U.S., Afghan Officials Sign Prison Agreement
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This is ALL THINGS CONSIDERED from NPR News. I'm Melissa Block.
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And I'm Robert Siegel. In Afghanistan today, a small breakthrough that may help avert a major crisis. U.S. and Afghan officials signed an agreement regarding the largest American-run prison in the country. This is the same prison where last month U.S. soldiers burned several copies of the Quran, setting off riots and reprisal attacks on Americans. NPR's Quil Lawrence reports from Kabul.
QUIL LAWRENCE, BYLINE: For months, Afghanistan's future relationship with the United States, and many would say Afghanistan's future stability, have been on hold, waiting for a strategic partnership agreement that will finally determine how much aid and how many troops will be committed to Afghanistan after 2014. Two issues blocked the way. President Karzai had insisted that the U.S. commit to ending American-led night raids and turn over all authority at detention facilities to the Afghan government. Today, one of those hurdles appears to have fallen.
GENERAL JOHN ALLEN: This is an important day, and I would like to start by associating...
LAWRENCE: Commander of U.S. and NATO forces in Afghanistan, General John Allen, and Afghan Defense Minister Abdul Rahim Wardak, signed a memorandum of understanding about the transfer, in six months, of the Parwan prison, north of Kabul.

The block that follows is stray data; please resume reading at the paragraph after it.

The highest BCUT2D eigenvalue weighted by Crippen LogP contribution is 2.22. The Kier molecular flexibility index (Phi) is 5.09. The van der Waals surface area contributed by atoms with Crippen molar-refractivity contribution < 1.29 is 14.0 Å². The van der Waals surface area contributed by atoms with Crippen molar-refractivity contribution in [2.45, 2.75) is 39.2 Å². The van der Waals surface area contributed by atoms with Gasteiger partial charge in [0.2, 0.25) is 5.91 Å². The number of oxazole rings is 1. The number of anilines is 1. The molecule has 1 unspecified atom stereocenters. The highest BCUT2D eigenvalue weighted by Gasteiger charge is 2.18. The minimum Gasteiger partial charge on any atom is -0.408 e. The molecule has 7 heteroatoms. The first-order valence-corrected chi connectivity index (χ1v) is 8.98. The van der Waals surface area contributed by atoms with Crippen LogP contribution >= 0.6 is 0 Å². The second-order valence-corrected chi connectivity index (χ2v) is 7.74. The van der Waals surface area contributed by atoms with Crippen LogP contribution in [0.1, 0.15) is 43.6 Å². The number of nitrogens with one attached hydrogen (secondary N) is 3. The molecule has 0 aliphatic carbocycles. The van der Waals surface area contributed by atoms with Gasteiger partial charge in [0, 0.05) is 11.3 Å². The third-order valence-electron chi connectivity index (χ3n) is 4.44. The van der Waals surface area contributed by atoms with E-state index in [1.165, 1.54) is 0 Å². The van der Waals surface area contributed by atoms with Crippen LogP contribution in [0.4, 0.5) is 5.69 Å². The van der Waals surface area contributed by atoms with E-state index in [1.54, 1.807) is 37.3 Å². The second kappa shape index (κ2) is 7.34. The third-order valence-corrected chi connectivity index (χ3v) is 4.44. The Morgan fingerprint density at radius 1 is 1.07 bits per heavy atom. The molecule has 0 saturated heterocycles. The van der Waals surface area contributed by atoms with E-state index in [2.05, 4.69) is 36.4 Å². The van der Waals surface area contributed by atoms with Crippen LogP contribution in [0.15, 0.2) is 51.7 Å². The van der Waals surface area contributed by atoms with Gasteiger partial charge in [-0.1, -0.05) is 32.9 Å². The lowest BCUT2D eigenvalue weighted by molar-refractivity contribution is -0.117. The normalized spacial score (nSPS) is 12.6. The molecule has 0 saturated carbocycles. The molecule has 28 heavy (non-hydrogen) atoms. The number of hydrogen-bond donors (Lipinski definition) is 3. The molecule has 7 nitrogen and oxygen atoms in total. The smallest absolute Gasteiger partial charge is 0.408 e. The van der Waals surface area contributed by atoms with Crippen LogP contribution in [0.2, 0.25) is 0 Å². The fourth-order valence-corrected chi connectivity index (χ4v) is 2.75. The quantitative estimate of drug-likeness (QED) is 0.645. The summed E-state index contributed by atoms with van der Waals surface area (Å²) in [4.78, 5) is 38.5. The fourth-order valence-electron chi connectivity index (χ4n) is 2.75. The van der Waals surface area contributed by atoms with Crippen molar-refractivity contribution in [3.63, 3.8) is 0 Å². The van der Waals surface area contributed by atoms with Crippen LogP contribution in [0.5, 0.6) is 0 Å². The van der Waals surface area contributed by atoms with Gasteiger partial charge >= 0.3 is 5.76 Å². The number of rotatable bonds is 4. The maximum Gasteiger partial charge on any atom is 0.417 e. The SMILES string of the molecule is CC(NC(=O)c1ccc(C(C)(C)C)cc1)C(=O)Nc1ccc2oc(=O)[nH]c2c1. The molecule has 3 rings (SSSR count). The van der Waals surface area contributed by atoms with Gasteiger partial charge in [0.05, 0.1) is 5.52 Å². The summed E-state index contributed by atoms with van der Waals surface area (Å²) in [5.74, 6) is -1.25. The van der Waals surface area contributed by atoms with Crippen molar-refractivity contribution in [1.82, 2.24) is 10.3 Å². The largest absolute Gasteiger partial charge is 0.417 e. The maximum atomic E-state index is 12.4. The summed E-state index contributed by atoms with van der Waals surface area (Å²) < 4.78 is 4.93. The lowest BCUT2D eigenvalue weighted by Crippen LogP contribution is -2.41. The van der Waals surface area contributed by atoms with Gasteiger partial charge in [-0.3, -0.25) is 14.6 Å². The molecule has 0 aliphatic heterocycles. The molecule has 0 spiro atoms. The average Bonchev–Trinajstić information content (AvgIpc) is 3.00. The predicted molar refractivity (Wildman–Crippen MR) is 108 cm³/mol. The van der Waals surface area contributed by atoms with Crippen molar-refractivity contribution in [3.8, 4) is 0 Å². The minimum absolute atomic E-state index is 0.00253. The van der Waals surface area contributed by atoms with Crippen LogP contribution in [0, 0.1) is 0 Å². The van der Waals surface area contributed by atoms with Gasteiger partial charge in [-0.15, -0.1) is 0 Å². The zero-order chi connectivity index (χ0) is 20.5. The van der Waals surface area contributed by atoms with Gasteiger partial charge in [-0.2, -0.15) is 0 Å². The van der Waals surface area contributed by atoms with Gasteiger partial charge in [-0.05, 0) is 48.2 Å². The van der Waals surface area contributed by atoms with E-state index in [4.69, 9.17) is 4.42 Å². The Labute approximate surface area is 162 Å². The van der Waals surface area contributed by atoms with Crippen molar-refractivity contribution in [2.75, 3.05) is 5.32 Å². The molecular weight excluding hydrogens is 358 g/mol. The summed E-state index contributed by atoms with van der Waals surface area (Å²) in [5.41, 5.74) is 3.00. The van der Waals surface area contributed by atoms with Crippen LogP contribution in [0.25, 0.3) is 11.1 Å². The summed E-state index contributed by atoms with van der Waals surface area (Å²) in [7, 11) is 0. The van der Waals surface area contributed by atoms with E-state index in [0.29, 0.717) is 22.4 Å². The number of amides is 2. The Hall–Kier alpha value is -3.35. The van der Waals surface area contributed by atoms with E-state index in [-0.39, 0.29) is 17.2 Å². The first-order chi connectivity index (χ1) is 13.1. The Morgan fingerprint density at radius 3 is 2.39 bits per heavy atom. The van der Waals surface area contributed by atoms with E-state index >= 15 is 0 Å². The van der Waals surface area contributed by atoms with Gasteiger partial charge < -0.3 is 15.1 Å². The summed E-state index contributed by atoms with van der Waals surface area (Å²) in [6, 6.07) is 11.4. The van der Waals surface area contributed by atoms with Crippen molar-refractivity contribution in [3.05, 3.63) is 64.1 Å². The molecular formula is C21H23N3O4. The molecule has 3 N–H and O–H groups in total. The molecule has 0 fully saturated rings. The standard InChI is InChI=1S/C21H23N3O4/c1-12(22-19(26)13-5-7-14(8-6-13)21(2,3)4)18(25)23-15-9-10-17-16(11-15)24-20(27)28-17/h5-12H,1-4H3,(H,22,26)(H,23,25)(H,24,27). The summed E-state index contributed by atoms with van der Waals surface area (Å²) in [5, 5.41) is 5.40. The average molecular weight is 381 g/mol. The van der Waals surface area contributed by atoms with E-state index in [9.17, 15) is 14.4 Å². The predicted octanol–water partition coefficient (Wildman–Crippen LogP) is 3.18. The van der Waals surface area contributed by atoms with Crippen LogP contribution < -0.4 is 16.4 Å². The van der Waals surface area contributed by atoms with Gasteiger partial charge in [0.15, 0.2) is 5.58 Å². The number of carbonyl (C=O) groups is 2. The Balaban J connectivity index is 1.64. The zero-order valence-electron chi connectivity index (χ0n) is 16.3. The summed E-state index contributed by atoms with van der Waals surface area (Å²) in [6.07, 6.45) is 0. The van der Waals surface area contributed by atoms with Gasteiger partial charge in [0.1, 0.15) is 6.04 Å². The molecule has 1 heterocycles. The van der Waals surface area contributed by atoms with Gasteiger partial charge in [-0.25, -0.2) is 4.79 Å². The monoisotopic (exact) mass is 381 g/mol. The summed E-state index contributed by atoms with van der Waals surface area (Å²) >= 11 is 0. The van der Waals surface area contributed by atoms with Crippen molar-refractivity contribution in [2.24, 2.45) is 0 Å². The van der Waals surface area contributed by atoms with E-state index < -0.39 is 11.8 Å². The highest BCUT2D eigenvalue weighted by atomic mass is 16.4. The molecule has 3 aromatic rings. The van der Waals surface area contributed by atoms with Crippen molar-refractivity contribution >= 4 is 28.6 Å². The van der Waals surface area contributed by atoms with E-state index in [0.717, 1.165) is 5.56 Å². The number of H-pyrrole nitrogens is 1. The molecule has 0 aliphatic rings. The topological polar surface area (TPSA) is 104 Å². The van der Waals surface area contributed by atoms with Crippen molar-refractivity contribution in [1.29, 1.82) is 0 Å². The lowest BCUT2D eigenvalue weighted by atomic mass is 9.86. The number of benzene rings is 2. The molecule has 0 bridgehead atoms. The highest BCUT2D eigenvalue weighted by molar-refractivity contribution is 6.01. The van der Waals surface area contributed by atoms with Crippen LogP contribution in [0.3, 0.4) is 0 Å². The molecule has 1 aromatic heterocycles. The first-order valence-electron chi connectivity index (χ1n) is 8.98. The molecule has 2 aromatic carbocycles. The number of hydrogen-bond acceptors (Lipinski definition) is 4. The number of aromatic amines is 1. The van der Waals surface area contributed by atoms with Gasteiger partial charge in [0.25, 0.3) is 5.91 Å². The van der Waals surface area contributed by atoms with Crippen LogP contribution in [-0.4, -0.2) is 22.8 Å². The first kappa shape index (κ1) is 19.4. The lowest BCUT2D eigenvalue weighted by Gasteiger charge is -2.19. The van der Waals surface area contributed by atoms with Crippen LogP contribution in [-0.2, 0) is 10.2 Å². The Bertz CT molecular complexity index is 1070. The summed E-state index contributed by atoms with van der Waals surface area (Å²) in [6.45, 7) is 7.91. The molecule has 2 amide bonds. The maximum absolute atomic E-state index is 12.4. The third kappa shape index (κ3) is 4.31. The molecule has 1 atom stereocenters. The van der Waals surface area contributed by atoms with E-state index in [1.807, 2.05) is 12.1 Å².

ALLEN: Today sets in motion the orderly transfer of the detention facility at Parwan, the process that we have been pursuing for some time. This is an important step. It's a step forward in our strategic partnership negotiations.
LAWRENCE: The deal puts an Afghan general nominally in charge of the facility from today, though an American military commander will remain in effective control. Over the next six months, the 3,000-plus prisoners will be transferred from American to Afghan custody, and then American officials will step back into an advisory role. The agreement was nearly derailed this week because of what was seen as an unreasonable demand by President Karzai that the detention facility be transferred immediately.
Human rights advocates worried about Afghanistan's record of prisoner abuse. American officials feared Taliban prisoners might bribe their way to freedom. U.S. diplomats began to use language implying that the entire future commitment to Afghanistan was at risk. That pressure, along with a call from President Barack Obama, appeared to tip the scales, and Karzai agreed to a deal. U.S. and Afghan officials hope a full strategic partnership document can be signed before the NATO conference in Chicago this may. Quil Lawrence, NPR news, Kabul.
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